Request Mian Shahbaz Sharif that when he goes to meet gaddi nasheens at Nizamuddin Aulia’s mazar he should stop on the way at the Indian Institute of Technology.
My main purpose, however, is to inform you that the present development mantra will not make Pakistan a great land of happiness for the citizens unless they are rid of exploitation, unemployment, illiteracy, hunger, disease and want.
The hideous concrete structures that are being built to fatten contractors and commission agents will not reduce poverty, nor will they serve as your vote banks in the hour of trial, only 29 months away at the most.
What do I mean by human development? I thought you, or somebody among your advisers, knew all about that, but let me try.
By human development I mean first of people’s freedom from bondage and fear. Surely you must have heard of people working like slaves in agriculture and in the brick-kiln industry, usually described as bonded labour.
What has been done in the past 30 months to end this most horrible form of exploitation? Please give priority to ending the curse that bonded labour is.
And the conditions of labour that is not technically bonded also have long been awaiting your attention. You know better than others that industry cannot flourish nor economy grow without the support of a contented labour.
It is possible to win the workers’ goodwill and cooperation for maximising production and exports (GSP+) by respecting their rights, by reviewing the reckless policy of privatisation, and by reviving the state’s role as promoter of a fair accord between employers and employees.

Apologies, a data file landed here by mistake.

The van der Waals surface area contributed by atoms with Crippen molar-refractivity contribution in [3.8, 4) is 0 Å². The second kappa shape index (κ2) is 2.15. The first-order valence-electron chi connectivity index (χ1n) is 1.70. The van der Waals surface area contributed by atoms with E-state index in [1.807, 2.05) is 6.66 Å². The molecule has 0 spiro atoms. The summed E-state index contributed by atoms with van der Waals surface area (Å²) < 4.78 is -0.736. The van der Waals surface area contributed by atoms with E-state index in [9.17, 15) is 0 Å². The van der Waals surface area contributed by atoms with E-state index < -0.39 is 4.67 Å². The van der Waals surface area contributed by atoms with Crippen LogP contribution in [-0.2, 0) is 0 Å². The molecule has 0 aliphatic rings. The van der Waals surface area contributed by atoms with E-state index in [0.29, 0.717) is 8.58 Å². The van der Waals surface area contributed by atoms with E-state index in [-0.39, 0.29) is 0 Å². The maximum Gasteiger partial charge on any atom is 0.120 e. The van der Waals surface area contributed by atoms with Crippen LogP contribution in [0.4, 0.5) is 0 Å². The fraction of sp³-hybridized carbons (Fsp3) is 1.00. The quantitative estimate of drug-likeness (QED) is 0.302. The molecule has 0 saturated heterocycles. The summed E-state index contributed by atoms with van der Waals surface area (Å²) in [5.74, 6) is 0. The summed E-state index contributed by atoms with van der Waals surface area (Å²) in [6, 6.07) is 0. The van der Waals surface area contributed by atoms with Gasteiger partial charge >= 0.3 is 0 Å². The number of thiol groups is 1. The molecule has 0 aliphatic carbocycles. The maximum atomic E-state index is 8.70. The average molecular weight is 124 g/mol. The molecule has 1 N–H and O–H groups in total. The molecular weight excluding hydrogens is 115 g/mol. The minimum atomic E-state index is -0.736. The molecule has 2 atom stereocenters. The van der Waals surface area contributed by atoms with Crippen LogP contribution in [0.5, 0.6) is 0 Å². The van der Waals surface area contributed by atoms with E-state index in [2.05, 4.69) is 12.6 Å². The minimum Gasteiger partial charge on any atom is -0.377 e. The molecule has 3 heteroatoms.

And please do not go on ignoring the people who still depend on agriculture — nearly 35pc of the population. You must find a way to carry out genuine land reforms, which perhaps is in accord with your personal belief.
This is a matter that is part of the need for an overall umbrella of laws, something that the National Commission for Human Rights and the recently resuscitated human rights ministry should be able to explain to you.
Why cannot you, for instance, tell your colleagues to remove the obstacles to legislation to end child labour and child marriage, to eliminate domestic violence, corporal punishment, and a law-policy mix that can offer a decent deal for home-based workers or to rid religious minorities of the fear that is eating into their vitals?
Unfortunately my petition is too long to fit into the space available to me and you too may get easily tired of listening to others.
I will close by drawing your attention to the need to enable half of the population to join the effort to end the state’s ordeal.
Please ask one of your aides to read out to you this year’s Global Gender Gap Report.
Pakistan is at the bottom of the table in all sectors. It is time the state did something spectacular to move towards women’s equality with men.
Yours sincerely,
A citizen alias the common man.
Published in Dawn, December 31st, 2015